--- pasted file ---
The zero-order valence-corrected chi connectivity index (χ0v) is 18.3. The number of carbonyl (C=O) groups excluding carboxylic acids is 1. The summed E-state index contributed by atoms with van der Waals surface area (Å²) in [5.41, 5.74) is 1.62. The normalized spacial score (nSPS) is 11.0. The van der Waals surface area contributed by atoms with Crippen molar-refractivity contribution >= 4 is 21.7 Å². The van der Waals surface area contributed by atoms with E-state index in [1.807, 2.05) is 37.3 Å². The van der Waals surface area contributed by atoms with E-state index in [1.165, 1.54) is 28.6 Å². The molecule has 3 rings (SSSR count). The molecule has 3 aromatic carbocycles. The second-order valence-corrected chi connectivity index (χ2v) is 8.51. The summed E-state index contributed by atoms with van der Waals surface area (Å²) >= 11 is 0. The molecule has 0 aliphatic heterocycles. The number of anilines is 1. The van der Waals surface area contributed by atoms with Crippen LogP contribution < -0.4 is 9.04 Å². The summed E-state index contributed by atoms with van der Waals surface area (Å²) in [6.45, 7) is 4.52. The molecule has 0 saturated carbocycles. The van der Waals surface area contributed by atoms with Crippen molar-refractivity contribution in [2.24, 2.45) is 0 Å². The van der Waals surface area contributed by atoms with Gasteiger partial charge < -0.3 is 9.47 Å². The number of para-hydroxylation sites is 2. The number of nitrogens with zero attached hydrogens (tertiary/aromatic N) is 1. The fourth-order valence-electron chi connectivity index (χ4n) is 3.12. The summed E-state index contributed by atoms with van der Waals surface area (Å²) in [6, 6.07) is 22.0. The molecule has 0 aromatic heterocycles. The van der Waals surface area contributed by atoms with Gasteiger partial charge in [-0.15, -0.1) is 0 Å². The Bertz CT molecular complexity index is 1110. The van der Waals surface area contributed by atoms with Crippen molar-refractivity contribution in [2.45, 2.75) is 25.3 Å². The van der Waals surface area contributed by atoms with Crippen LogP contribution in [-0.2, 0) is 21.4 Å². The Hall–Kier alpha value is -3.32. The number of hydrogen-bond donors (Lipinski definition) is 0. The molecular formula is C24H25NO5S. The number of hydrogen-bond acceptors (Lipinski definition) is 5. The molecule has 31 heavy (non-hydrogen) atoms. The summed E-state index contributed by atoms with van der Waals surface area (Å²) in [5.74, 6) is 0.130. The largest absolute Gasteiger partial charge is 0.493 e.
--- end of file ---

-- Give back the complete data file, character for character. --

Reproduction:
The zero-order valence-corrected chi connectivity index (χ0v) is 18.3. The number of carbonyl (C=O) groups excluding carboxylic acids is 1. The summed E-state index contributed by atoms with van der Waals surface area (Å²) in [5.41, 5.74) is 1.62. The normalized spacial score (nSPS) is 11.0. The van der Waals surface area contributed by atoms with Crippen molar-refractivity contribution >= 4 is 21.7 Å². The van der Waals surface area contributed by atoms with E-state index in [1.807, 2.05) is 37.3 Å². The van der Waals surface area contributed by atoms with E-state index in [1.165, 1.54) is 28.6 Å². The molecule has 3 rings (SSSR count). The molecule has 3 aromatic carbocycles. The second-order valence-corrected chi connectivity index (χ2v) is 8.51. The summed E-state index contributed by atoms with van der Waals surface area (Å²) >= 11 is 0. The molecule has 0 aliphatic heterocycles. The number of anilines is 1. The van der Waals surface area contributed by atoms with Crippen LogP contribution < -0.4 is 9.04 Å². The summed E-state index contributed by atoms with van der Waals surface area (Å²) in [6.45, 7) is 4.52. The molecule has 0 saturated carbocycles. The van der Waals surface area contributed by atoms with Crippen molar-refractivity contribution in [2.24, 2.45) is 0 Å². The van der Waals surface area contributed by atoms with Gasteiger partial charge < -0.3 is 9.47 Å². The number of para-hydroxylation sites is 2. The number of nitrogens with zero attached hydrogens (tertiary/aromatic N) is 1. The fourth-order valence-electron chi connectivity index (χ4n) is 3.12. The summed E-state index contributed by atoms with van der Waals surface area (Å²) in [6, 6.07) is 22.0. The molecule has 0 aromatic heterocycles. The van der Waals surface area contributed by atoms with Gasteiger partial charge in [-0.15, -0.1) is 0 Å². The Bertz CT molecular complexity index is 1110. The van der Waals surface area contributed by atoms with Crippen molar-refractivity contribution in [2.45, 2.75) is 25.3 Å². The van der Waals surface area contributed by atoms with Crippen LogP contribution in [-0.2, 0) is 21.4 Å². The Hall–Kier alpha value is -3.32. The number of hydrogen-bond donors (Lipinski definition) is 0. The molecular formula is C24H25NO5S. The number of hydrogen-bond acceptors (Lipinski definition) is 5. The molecule has 31 heavy (non-hydrogen) atoms. The summed E-state index contributed by atoms with van der Waals surface area (Å²) in [5.74, 6) is 0.130. The largest absolute Gasteiger partial charge is 0.493 e.